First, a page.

Women could close gender pension gap by saving extra £35 a month
Women could close the ‘glaring’ gender pension gap by saving an additional £35 a month into their pension from early in their careers, a report has said.
The average pension pot for a young woman will be 11% less than for a man by the time they retire, according to the research by Fidelity International.
This is down to women earning less and taking time away from their careers to raise children or care for sick or elderly relatives, the investment company said.
But it found the gap could be closed if women dedicated an additional 1% of their salary towards their pension early on in their careers – the equivalent of £35 per month on average in contributions over 39 years.
The Financial Power of Women report interviewed 1,000 women and 1,000 men across the UK and found salary limitations and household costs and chores were among the barriers stopping women from investing.
A quarter of women said a reduction in household costs would help them to invest more each month and a third of women said a salary increase would encourage them to invest.
It also found women were apathetic when it came to the pensions they did have, with more than half not knowing where their pension was invested and a third not knowing how much their pension was worth.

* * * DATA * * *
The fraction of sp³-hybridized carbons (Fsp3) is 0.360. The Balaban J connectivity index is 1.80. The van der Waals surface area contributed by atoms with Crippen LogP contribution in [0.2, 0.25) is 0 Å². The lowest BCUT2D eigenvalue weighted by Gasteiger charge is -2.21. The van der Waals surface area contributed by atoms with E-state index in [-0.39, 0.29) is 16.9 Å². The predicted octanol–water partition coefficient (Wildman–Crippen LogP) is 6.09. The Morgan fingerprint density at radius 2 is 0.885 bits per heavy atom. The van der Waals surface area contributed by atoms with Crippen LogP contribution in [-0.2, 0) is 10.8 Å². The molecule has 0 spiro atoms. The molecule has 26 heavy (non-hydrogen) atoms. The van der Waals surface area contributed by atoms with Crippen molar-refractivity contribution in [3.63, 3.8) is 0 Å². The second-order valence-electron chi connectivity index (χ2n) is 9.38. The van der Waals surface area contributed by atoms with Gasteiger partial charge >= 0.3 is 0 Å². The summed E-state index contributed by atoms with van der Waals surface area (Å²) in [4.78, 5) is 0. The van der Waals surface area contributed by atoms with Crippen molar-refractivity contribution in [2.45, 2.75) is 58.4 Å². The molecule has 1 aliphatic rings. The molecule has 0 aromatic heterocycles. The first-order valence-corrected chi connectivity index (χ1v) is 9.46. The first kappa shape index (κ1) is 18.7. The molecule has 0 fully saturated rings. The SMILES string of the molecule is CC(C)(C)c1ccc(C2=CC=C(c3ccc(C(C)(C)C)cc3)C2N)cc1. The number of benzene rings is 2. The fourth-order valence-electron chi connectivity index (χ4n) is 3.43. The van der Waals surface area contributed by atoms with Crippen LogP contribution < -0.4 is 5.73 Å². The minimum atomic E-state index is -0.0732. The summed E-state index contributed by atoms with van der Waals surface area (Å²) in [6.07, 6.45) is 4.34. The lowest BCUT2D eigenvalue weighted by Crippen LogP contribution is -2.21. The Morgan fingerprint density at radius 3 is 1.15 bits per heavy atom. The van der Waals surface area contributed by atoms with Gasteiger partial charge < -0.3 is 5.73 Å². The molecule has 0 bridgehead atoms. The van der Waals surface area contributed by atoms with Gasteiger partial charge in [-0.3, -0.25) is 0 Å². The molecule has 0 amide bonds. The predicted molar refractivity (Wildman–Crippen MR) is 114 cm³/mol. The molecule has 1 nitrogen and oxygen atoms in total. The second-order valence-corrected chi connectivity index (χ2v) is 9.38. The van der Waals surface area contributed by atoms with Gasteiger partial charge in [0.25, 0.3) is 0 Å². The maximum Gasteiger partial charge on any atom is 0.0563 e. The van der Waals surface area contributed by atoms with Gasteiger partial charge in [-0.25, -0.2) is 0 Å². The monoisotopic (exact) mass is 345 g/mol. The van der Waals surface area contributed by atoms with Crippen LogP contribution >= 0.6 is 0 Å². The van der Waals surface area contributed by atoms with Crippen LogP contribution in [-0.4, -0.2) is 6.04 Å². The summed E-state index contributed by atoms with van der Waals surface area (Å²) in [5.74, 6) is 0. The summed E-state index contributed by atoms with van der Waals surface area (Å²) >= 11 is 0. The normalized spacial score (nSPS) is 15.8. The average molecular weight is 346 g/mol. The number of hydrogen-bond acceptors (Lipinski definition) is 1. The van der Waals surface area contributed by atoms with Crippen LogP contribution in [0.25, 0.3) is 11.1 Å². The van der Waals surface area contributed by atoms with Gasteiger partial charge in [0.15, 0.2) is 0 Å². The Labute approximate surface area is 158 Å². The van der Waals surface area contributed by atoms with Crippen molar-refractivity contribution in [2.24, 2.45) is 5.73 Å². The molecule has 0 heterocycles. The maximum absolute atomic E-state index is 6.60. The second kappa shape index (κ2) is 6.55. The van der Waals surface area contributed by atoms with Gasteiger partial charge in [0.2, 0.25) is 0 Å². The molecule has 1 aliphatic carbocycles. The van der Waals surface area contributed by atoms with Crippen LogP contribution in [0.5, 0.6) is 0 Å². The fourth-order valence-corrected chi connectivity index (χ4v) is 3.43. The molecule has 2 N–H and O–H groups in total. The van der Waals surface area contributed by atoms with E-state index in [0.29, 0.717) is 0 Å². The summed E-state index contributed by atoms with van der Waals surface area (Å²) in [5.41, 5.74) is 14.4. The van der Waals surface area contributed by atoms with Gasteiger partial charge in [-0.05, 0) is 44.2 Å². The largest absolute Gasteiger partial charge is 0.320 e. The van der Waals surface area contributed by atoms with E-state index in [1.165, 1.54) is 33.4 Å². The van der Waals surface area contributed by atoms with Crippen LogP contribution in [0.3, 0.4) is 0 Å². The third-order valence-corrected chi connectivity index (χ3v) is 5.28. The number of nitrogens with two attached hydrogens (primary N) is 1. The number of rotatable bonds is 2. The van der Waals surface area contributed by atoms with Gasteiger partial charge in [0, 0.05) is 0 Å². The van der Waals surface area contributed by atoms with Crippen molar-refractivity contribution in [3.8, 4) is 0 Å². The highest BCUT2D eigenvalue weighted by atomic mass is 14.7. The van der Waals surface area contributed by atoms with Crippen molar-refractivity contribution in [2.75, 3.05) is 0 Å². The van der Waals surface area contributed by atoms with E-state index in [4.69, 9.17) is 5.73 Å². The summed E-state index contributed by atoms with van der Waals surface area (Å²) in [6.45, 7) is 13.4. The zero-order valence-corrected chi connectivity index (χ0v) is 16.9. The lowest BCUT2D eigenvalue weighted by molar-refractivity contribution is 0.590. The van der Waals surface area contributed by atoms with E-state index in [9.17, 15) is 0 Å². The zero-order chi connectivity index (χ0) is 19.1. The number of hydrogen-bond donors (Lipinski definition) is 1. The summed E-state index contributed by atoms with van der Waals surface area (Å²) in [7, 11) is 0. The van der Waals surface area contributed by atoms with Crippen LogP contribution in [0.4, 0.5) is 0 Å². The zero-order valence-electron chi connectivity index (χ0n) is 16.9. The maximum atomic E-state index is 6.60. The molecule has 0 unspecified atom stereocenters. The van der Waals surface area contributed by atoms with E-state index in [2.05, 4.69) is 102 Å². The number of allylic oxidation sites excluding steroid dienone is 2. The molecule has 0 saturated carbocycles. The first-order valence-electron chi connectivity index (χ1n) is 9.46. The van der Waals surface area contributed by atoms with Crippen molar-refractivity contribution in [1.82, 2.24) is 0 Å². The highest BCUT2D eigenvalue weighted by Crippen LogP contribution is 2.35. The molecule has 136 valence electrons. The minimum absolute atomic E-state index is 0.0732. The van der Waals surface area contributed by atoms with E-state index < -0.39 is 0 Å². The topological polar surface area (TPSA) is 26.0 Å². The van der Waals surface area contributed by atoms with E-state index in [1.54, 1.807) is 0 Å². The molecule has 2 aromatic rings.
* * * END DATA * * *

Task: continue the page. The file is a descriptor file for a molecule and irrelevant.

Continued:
It said women tended to prefer cash products over riskier investments and that women preferred the perceived ‘safe haven’ status of property.
The report said the average pension pot for a man currently aged 25-34 putting money into a pension in line with the government’s auto-enrolment contributions will be worth £142,836 at the state pension age of 68 compared to £126,784 for a woman.
To close this gap, Maike Currie, investment director at Fidelity International, said the investment industry needed to do more “to build trust and an understanding of their products and services” among women.
“This is about doing all we can to get the other 50% of the population to harness their financial power – the breadwinners, homemakers, the ones looking after the family, caring for sick and/or elderly relatives, managing the purse strings and teaching the next generation about money,” Currie said.